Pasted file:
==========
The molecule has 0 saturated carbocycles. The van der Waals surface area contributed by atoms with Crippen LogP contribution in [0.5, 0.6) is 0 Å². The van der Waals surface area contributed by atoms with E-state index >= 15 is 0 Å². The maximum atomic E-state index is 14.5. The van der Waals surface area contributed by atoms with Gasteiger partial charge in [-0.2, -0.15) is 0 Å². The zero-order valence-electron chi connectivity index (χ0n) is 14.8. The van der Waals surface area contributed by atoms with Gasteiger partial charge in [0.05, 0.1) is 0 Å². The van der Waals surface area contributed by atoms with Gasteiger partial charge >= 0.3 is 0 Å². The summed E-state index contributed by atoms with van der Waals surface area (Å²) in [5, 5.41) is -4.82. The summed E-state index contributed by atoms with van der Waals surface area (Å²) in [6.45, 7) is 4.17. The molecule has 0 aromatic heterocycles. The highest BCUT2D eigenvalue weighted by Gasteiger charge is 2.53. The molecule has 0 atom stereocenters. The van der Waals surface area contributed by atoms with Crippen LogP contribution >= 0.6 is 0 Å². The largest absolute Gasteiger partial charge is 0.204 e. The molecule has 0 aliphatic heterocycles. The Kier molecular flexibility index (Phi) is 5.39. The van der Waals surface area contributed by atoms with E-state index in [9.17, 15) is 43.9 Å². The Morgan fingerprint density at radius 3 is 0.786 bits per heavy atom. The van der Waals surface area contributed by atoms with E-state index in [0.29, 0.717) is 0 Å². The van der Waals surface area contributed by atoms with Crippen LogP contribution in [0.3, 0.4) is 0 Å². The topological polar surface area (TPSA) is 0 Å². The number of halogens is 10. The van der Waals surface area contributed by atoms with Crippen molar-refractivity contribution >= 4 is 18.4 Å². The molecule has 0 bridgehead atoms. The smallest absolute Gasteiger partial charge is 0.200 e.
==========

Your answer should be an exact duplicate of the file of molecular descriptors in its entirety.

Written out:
The molecule has 0 saturated carbocycles. The van der Waals surface area contributed by atoms with Crippen LogP contribution in [0.5, 0.6) is 0 Å². The van der Waals surface area contributed by atoms with E-state index >= 15 is 0 Å². The maximum atomic E-state index is 14.5. The van der Waals surface area contributed by atoms with Gasteiger partial charge in [-0.2, -0.15) is 0 Å². The zero-order valence-electron chi connectivity index (χ0n) is 14.8. The van der Waals surface area contributed by atoms with Gasteiger partial charge in [0.05, 0.1) is 0 Å². The van der Waals surface area contributed by atoms with Gasteiger partial charge >= 0.3 is 0 Å². The summed E-state index contributed by atoms with van der Waals surface area (Å²) in [5, 5.41) is -4.82. The summed E-state index contributed by atoms with van der Waals surface area (Å²) in [6.45, 7) is 4.17. The molecule has 0 aromatic heterocycles. The highest BCUT2D eigenvalue weighted by Gasteiger charge is 2.53. The molecule has 0 atom stereocenters. The van der Waals surface area contributed by atoms with Crippen LogP contribution >= 0.6 is 0 Å². The largest absolute Gasteiger partial charge is 0.204 e. The molecule has 0 aliphatic heterocycles. The Kier molecular flexibility index (Phi) is 5.39. The van der Waals surface area contributed by atoms with E-state index in [9.17, 15) is 43.9 Å². The Morgan fingerprint density at radius 3 is 0.786 bits per heavy atom. The van der Waals surface area contributed by atoms with E-state index in [0.29, 0.717) is 0 Å². The van der Waals surface area contributed by atoms with Crippen LogP contribution in [0.3, 0.4) is 0 Å². The topological polar surface area (TPSA) is 0 Å². The number of halogens is 10. The van der Waals surface area contributed by atoms with Crippen molar-refractivity contribution >= 4 is 18.4 Å². The molecule has 0 bridgehead atoms. The smallest absolute Gasteiger partial charge is 0.200 e.